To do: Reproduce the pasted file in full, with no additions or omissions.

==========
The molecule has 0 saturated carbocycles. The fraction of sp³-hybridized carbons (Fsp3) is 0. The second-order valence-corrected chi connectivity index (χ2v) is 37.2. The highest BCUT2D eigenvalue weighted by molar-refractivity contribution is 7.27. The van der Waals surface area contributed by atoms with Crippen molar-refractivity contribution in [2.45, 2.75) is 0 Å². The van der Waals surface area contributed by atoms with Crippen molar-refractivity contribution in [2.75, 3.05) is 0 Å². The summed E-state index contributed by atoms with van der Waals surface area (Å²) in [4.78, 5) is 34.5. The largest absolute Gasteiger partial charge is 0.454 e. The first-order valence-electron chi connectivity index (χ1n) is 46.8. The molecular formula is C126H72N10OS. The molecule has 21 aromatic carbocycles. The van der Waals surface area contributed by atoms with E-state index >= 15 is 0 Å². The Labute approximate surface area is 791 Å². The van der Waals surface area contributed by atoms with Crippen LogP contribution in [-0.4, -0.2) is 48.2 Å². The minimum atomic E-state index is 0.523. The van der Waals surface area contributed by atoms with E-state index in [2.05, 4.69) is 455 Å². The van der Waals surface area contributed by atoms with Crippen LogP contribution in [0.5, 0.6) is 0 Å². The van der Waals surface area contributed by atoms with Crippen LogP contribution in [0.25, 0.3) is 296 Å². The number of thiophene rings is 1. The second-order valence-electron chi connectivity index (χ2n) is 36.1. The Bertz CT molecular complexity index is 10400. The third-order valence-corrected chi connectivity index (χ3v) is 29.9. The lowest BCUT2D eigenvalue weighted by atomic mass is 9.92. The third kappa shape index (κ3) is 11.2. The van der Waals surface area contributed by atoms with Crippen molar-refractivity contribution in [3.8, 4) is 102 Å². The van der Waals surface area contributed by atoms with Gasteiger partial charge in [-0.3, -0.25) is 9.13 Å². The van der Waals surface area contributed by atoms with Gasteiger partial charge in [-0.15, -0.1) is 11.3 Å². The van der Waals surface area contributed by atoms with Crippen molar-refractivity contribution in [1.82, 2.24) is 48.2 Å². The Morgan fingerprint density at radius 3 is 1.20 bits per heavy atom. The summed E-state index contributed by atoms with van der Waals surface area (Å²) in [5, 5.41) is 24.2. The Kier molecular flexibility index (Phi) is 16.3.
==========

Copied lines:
The molecule has 0 saturated carbocycles. The fraction of sp³-hybridized carbons (Fsp3) is 0. The second-order valence-corrected chi connectivity index (χ2v) is 37.2. The highest BCUT2D eigenvalue weighted by molar-refractivity contribution is 7.27. The van der Waals surface area contributed by atoms with Crippen molar-refractivity contribution in [2.45, 2.75) is 0 Å². The van der Waals surface area contributed by atoms with Crippen molar-refractivity contribution in [2.75, 3.05) is 0 Å². The summed E-state index contributed by atoms with van der Waals surface area (Å²) in [4.78, 5) is 34.5. The largest absolute Gasteiger partial charge is 0.454 e. The first-order valence-electron chi connectivity index (χ1n) is 46.8. The molecular formula is C126H72N10OS. The molecule has 21 aromatic carbocycles. The van der Waals surface area contributed by atoms with E-state index >= 15 is 0 Å². The Labute approximate surface area is 791 Å². The van der Waals surface area contributed by atoms with Crippen LogP contribution in [-0.4, -0.2) is 48.2 Å². The minimum atomic E-state index is 0.523. The van der Waals surface area contributed by atoms with E-state index in [2.05, 4.69) is 455 Å². The van der Waals surface area contributed by atoms with Crippen LogP contribution in [0.5, 0.6) is 0 Å². The van der Waals surface area contributed by atoms with Crippen LogP contribution in [0.25, 0.3) is 296 Å². The number of thiophene rings is 1. The second-order valence-electron chi connectivity index (χ2n) is 36.1. The Bertz CT molecular complexity index is 10400. The third-order valence-corrected chi connectivity index (χ3v) is 29.9. The lowest BCUT2D eigenvalue weighted by atomic mass is 9.92. The third kappa shape index (κ3) is 11.2. The van der Waals surface area contributed by atoms with Crippen molar-refractivity contribution in [3.8, 4) is 102 Å². The van der Waals surface area contributed by atoms with Gasteiger partial charge in [-0.3, -0.25) is 9.13 Å². The van der Waals surface area contributed by atoms with Gasteiger partial charge in [-0.15, -0.1) is 11.3 Å². The van der Waals surface area contributed by atoms with Crippen molar-refractivity contribution in [1.82, 2.24) is 48.2 Å². The Morgan fingerprint density at radius 3 is 1.20 bits per heavy atom. The summed E-state index contributed by atoms with van der Waals surface area (Å²) in [5, 5.41) is 24.2. The Kier molecular flexibility index (Phi) is 16.3.